Start at the south end of the Strip at the Luxor. It’s pyramid shape evokes the mystery and wonder of an ancient pharaoh’s tomb. Kids will enjoy reading from the Locations: Egypt page. For a beach read mystery grown-ups should try Crocodile on the Sandbank, the first book in the Amelia Peabody Series by Elizabeth Peters. If a more literary historical novel is what you are looking for try The Twelve Rooms of the Nile by Enid Shomer, an imagining of the friendship of Florence Nightingale’s and Gustave Flaubert, who both traveled down the Nile in 1850.
Make your way north to the Excalibur, and enter the age of knights and ladies. The Castle in the Attic (MR-4) by Elizabeth Winthrop is a classic for middle readers. The Mists of Avalon by Marion Zimmer Bradley is an adult retelling of the Arthurian legend from the point of view of the women at the heart of the tale, divulging their true influence and power over the legendary knights.
New York New York is a mini Big Apple! Check out the New York City kid lit on Locations: New York. To indulge in a more scandalous poolside read adults can check out Candice Bushnell’s newest book One Fifth Avenue. For a comprehensive historical immersion delve into Edward Rutherford’s New York: The Novel, a breathtaking historical-fiction saga that spans centuries.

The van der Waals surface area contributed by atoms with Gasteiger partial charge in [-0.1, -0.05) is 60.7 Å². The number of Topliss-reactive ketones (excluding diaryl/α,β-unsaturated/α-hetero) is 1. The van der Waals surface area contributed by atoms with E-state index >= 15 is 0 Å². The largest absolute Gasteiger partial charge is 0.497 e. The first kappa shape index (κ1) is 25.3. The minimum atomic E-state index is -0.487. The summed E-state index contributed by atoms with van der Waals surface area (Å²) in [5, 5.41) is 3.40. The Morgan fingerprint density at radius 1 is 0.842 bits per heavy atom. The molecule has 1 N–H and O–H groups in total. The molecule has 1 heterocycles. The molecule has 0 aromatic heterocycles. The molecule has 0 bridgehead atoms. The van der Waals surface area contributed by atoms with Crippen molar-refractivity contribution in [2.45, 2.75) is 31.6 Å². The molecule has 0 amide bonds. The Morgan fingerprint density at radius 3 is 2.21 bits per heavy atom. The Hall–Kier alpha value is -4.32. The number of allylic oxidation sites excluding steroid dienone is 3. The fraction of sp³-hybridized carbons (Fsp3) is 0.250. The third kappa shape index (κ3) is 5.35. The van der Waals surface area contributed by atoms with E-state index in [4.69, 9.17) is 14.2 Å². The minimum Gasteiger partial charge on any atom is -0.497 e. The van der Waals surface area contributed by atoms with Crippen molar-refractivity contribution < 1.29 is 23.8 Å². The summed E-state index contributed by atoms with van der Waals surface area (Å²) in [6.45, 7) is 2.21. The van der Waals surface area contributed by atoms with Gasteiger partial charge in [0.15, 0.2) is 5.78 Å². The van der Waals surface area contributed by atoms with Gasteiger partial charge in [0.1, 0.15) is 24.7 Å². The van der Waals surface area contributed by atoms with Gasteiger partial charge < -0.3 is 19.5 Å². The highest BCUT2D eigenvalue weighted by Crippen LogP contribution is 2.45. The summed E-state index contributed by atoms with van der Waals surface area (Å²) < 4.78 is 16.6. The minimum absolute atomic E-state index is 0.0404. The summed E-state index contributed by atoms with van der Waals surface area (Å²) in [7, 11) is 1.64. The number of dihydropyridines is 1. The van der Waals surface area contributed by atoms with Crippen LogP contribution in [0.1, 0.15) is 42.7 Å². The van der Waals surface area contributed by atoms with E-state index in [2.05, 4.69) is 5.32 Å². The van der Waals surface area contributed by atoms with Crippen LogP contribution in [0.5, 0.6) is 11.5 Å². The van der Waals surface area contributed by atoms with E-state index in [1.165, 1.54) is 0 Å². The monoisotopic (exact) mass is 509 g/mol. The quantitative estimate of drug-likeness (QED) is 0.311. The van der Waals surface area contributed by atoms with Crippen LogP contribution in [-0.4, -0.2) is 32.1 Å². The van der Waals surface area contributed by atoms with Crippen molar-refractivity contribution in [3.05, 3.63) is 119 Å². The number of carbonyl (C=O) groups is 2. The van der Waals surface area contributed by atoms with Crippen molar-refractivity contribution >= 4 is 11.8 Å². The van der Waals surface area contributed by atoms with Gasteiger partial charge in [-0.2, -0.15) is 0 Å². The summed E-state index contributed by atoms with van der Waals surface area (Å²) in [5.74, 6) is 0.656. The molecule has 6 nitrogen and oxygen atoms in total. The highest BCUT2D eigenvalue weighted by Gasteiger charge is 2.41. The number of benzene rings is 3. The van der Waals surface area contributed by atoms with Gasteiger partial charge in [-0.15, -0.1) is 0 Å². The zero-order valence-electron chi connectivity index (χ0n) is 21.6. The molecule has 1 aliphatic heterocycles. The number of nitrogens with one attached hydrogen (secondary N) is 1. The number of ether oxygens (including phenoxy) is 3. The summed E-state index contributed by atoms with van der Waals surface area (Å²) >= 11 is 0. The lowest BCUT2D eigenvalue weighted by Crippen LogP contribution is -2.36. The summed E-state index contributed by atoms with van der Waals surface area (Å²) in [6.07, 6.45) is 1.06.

The iconic Eiffel Tower marks the Paris Las Vegas. Kids can read up on favorites like Madeline or make new friends on the Locations: Paris page. Grown-ups can embrace the 20’s literary ex-pat life with The Paris Wife by Paula McLain, putting you right in the center of the tumultuous life of Hemingway and his first wife during their time in Paris. Looking for the novel that covers the history of Paris in-depth? Edward Rutherford does it again with his newest tome Paris: The Novel.
The Flamingo is the oldest resort on the Strip still in operation, a throwback to the days when gangsters ruled Vegas and Hollywood glamour reigned supreme. Kids will enjoy Sylvie (PB) by Jennifer Sattler, about a curious flamingo that discovers her pink color comes from what she eats and experiments eating different things. Flamingo Moon by Carolyn Holm is a poolside guilty pleasure read about mothers, daughters, growing up and discovering your true self.